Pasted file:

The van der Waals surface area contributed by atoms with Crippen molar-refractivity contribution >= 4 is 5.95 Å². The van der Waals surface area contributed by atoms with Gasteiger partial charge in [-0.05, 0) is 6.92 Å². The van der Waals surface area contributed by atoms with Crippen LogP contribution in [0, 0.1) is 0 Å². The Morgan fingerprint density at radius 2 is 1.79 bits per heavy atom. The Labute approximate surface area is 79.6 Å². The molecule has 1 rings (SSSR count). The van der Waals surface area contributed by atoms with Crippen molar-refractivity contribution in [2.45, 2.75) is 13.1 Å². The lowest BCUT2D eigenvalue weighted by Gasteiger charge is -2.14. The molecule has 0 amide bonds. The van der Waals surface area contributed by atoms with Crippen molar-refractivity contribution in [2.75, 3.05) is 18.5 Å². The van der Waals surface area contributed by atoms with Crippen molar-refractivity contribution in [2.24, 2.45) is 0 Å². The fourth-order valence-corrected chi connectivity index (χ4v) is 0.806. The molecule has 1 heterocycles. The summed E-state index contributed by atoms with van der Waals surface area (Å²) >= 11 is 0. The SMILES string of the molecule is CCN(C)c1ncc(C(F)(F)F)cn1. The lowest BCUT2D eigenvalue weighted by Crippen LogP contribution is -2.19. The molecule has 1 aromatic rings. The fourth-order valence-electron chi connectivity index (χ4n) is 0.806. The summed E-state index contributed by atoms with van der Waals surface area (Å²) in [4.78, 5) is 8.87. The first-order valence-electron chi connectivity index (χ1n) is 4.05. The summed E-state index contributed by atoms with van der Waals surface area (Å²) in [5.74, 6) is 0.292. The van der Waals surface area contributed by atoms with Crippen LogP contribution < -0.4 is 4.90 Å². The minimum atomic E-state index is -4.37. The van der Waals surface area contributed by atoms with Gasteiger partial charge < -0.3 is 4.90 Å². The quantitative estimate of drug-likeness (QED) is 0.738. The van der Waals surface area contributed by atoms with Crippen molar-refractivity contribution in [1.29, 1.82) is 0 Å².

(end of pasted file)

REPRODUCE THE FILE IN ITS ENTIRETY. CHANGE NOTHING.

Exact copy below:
The van der Waals surface area contributed by atoms with Crippen molar-refractivity contribution >= 4 is 5.95 Å². The van der Waals surface area contributed by atoms with Gasteiger partial charge in [-0.05, 0) is 6.92 Å². The van der Waals surface area contributed by atoms with Crippen LogP contribution in [0, 0.1) is 0 Å². The Morgan fingerprint density at radius 2 is 1.79 bits per heavy atom. The Labute approximate surface area is 79.6 Å². The molecule has 1 rings (SSSR count). The van der Waals surface area contributed by atoms with Crippen molar-refractivity contribution in [2.45, 2.75) is 13.1 Å². The lowest BCUT2D eigenvalue weighted by Gasteiger charge is -2.14. The molecule has 0 amide bonds. The van der Waals surface area contributed by atoms with Crippen molar-refractivity contribution in [2.75, 3.05) is 18.5 Å². The van der Waals surface area contributed by atoms with Crippen molar-refractivity contribution in [2.24, 2.45) is 0 Å². The fourth-order valence-corrected chi connectivity index (χ4v) is 0.806. The molecule has 1 heterocycles. The summed E-state index contributed by atoms with van der Waals surface area (Å²) >= 11 is 0. The SMILES string of the molecule is CCN(C)c1ncc(C(F)(F)F)cn1. The lowest BCUT2D eigenvalue weighted by Crippen LogP contribution is -2.19. The molecule has 1 aromatic rings. The fourth-order valence-electron chi connectivity index (χ4n) is 0.806. The summed E-state index contributed by atoms with van der Waals surface area (Å²) in [4.78, 5) is 8.87. The first-order valence-electron chi connectivity index (χ1n) is 4.05. The summed E-state index contributed by atoms with van der Waals surface area (Å²) in [5.74, 6) is 0.292. The van der Waals surface area contributed by atoms with Crippen LogP contribution < -0.4 is 4.90 Å². The minimum atomic E-state index is -4.37. The van der Waals surface area contributed by atoms with Gasteiger partial charge < -0.3 is 4.90 Å². The quantitative estimate of drug-likeness (QED) is 0.738. The van der Waals surface area contributed by atoms with Crippen molar-refractivity contribution in [1.29, 1.82) is 0 Å².